Alabama Farmer Secretly Paid Strangers’ Pharmacy Bills For 10 Years

The tiny town of Geraldine only learned of Hody Childress's philanthropy after his death.

Hody Childress

Tania Nix

On the first day of every month, Hody Childress would walk into his local pharmacy with a folded $100 bill. The Alabama farmer quietly handed the money to Brooke Walker, the owner of Geraldine Drugs, who used it to help families who couldn't afford their medications.

"He said, 'Don't tell a soul where the money came from—if they ask, just tell them it's a blessing from the Lord,’” Walker recalled to The Washington Post.

Unbeknownst to his neighbors in the tiny town of Geraldine, Childress maintained that schedule for 10 years. He only stopped late last year, when the effects of chronic obstructive pulmonary disease left him too weak to make the trip.

Walker told The Post that Childress's $100 bills added up to thousands of dollars over the years. She was usually able to help two people a month who didn't have insurance or whose prescriptions weren’t covered.

When Childress died on New Year's Day at the age of 80, Walker decided it was time to go public with his philanthropy. She didn’t realize that Childress had confided in his daughter, Tania Nix, shortly before his death. Nix, who lives in nearby Ider, revealed her father’s secret pharmacy donations at his funeral.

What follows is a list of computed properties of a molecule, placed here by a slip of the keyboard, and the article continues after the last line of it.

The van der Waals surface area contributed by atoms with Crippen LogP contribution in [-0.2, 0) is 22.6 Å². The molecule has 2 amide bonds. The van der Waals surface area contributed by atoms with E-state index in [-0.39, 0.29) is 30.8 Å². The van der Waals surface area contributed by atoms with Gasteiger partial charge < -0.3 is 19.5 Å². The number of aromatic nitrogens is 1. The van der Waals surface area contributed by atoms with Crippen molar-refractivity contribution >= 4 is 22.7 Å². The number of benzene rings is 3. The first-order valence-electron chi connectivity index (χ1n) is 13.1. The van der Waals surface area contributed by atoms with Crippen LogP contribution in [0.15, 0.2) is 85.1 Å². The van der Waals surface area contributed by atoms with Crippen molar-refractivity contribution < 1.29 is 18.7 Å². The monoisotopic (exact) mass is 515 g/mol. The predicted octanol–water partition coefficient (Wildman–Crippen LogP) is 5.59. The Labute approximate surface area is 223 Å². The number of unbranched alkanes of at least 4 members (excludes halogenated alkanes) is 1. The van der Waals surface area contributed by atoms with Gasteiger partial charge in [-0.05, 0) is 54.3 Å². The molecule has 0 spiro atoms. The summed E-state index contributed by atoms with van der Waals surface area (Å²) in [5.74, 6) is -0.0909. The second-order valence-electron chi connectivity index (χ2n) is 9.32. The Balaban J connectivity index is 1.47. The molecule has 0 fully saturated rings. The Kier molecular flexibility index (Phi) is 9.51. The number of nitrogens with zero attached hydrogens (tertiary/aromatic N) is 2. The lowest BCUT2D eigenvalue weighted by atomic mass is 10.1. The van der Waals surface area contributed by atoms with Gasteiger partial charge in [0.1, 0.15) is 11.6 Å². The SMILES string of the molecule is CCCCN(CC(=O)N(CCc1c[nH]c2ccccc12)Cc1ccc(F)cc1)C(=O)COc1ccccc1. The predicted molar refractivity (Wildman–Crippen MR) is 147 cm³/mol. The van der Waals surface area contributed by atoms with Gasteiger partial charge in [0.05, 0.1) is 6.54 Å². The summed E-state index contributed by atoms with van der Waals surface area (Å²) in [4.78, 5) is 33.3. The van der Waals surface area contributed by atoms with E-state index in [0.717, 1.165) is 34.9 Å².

When the community learned what the elderly man living off a humble retirement account and social security had managed to do, they were stunned. 

"It was just who he was—it was in his heart," Nix told The Post. "He didn't spend a lot of money in life, but he always gave what he could. If he took you out to eat, you had to be quick to grab the ticket, or he was paying for it."

Walker said that the community has been keeping Childress’s legacy alive by making donations of their own. 

"We're calling it the Hody Childress Fund, and we're going to keep it going as long as the community and Hody's family wants to keep it alive," she said.

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